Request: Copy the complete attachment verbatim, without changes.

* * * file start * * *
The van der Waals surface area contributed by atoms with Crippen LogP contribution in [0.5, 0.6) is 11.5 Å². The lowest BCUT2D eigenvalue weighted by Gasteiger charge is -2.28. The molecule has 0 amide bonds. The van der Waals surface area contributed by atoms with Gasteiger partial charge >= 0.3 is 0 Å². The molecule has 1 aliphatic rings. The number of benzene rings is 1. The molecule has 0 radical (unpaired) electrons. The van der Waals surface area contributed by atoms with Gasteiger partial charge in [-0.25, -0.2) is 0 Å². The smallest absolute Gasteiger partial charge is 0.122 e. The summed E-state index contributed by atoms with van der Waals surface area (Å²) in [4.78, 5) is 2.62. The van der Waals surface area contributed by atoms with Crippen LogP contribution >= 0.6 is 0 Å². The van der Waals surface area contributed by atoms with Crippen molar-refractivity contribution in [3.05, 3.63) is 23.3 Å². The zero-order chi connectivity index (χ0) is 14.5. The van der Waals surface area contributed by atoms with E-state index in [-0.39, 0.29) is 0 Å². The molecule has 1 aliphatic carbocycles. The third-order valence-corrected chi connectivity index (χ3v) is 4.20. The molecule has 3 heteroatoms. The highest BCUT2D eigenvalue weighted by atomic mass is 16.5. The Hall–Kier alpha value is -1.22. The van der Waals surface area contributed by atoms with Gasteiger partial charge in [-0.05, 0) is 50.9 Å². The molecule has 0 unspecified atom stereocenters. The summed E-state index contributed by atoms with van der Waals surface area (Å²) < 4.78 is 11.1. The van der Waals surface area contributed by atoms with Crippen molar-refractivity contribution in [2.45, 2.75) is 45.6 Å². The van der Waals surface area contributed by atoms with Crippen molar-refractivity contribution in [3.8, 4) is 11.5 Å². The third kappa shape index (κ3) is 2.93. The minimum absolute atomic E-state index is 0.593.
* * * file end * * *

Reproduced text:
The van der Waals surface area contributed by atoms with Crippen LogP contribution in [0.5, 0.6) is 11.5 Å². The lowest BCUT2D eigenvalue weighted by Gasteiger charge is -2.28. The molecule has 0 amide bonds. The van der Waals surface area contributed by atoms with Gasteiger partial charge >= 0.3 is 0 Å². The molecule has 1 aliphatic rings. The number of benzene rings is 1. The molecule has 0 radical (unpaired) electrons. The van der Waals surface area contributed by atoms with Gasteiger partial charge in [-0.25, -0.2) is 0 Å². The smallest absolute Gasteiger partial charge is 0.122 e. The summed E-state index contributed by atoms with van der Waals surface area (Å²) in [4.78, 5) is 2.62. The van der Waals surface area contributed by atoms with Crippen LogP contribution >= 0.6 is 0 Å². The van der Waals surface area contributed by atoms with Crippen molar-refractivity contribution in [3.05, 3.63) is 23.3 Å². The zero-order chi connectivity index (χ0) is 14.5. The van der Waals surface area contributed by atoms with E-state index in [-0.39, 0.29) is 0 Å². The molecule has 1 aliphatic carbocycles. The third-order valence-corrected chi connectivity index (χ3v) is 4.20. The molecule has 3 heteroatoms. The highest BCUT2D eigenvalue weighted by atomic mass is 16.5. The Hall–Kier alpha value is -1.22. The van der Waals surface area contributed by atoms with Gasteiger partial charge in [-0.05, 0) is 50.9 Å². The molecule has 0 unspecified atom stereocenters. The summed E-state index contributed by atoms with van der Waals surface area (Å²) < 4.78 is 11.1. The van der Waals surface area contributed by atoms with Crippen molar-refractivity contribution in [2.45, 2.75) is 45.6 Å². The van der Waals surface area contributed by atoms with Crippen molar-refractivity contribution in [3.8, 4) is 11.5 Å². The third kappa shape index (κ3) is 2.93. The minimum absolute atomic E-state index is 0.593.